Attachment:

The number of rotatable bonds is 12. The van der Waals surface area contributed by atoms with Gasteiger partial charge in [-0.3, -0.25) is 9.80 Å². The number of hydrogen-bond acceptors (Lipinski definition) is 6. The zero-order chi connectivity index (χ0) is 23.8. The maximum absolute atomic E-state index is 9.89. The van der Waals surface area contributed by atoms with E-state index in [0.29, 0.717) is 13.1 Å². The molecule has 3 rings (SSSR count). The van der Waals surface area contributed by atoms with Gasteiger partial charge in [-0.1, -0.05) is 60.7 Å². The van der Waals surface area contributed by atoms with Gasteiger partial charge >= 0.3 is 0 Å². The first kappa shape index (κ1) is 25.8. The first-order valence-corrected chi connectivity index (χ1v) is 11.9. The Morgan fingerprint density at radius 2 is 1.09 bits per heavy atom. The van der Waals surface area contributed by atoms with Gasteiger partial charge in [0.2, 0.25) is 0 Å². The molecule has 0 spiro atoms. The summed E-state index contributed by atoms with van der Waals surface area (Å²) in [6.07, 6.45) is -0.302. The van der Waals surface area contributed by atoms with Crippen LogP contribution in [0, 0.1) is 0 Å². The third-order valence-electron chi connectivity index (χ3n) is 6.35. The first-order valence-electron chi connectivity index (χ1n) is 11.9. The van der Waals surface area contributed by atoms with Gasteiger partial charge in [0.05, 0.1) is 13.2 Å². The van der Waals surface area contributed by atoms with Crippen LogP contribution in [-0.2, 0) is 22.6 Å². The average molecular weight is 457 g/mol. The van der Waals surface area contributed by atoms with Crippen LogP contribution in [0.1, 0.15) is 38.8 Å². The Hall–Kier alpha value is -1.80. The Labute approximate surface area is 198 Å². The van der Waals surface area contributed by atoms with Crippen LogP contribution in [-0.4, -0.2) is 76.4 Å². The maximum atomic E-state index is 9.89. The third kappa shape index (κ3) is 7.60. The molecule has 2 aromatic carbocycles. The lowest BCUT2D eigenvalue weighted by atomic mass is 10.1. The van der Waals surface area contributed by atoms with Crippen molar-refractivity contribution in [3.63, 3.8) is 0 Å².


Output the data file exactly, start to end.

The number of rotatable bonds is 12. The van der Waals surface area contributed by atoms with Gasteiger partial charge in [-0.3, -0.25) is 9.80 Å². The number of hydrogen-bond acceptors (Lipinski definition) is 6. The zero-order chi connectivity index (χ0) is 23.8. The maximum absolute atomic E-state index is 9.89. The van der Waals surface area contributed by atoms with E-state index in [0.29, 0.717) is 13.1 Å². The molecule has 3 rings (SSSR count). The van der Waals surface area contributed by atoms with Gasteiger partial charge in [-0.1, -0.05) is 60.7 Å². The van der Waals surface area contributed by atoms with Gasteiger partial charge >= 0.3 is 0 Å². The first kappa shape index (κ1) is 25.8. The first-order valence-corrected chi connectivity index (χ1v) is 11.9. The Morgan fingerprint density at radius 2 is 1.09 bits per heavy atom. The van der Waals surface area contributed by atoms with Gasteiger partial charge in [0.2, 0.25) is 0 Å². The molecule has 0 spiro atoms. The summed E-state index contributed by atoms with van der Waals surface area (Å²) in [6.07, 6.45) is -0.302. The van der Waals surface area contributed by atoms with Crippen LogP contribution in [0, 0.1) is 0 Å². The third-order valence-electron chi connectivity index (χ3n) is 6.35. The first-order valence-electron chi connectivity index (χ1n) is 11.9. The van der Waals surface area contributed by atoms with Gasteiger partial charge in [0.05, 0.1) is 13.2 Å². The van der Waals surface area contributed by atoms with Crippen LogP contribution in [-0.2, 0) is 22.6 Å². The average molecular weight is 457 g/mol. The van der Waals surface area contributed by atoms with Crippen LogP contribution in [0.1, 0.15) is 38.8 Å². The Hall–Kier alpha value is -1.80. The Labute approximate surface area is 198 Å². The van der Waals surface area contributed by atoms with Crippen LogP contribution in [-0.4, -0.2) is 76.4 Å². The maximum atomic E-state index is 9.89. The third kappa shape index (κ3) is 7.60. The molecule has 2 aromatic carbocycles. The lowest BCUT2D eigenvalue weighted by atomic mass is 10.1. The van der Waals surface area contributed by atoms with Crippen molar-refractivity contribution in [3.63, 3.8) is 0 Å².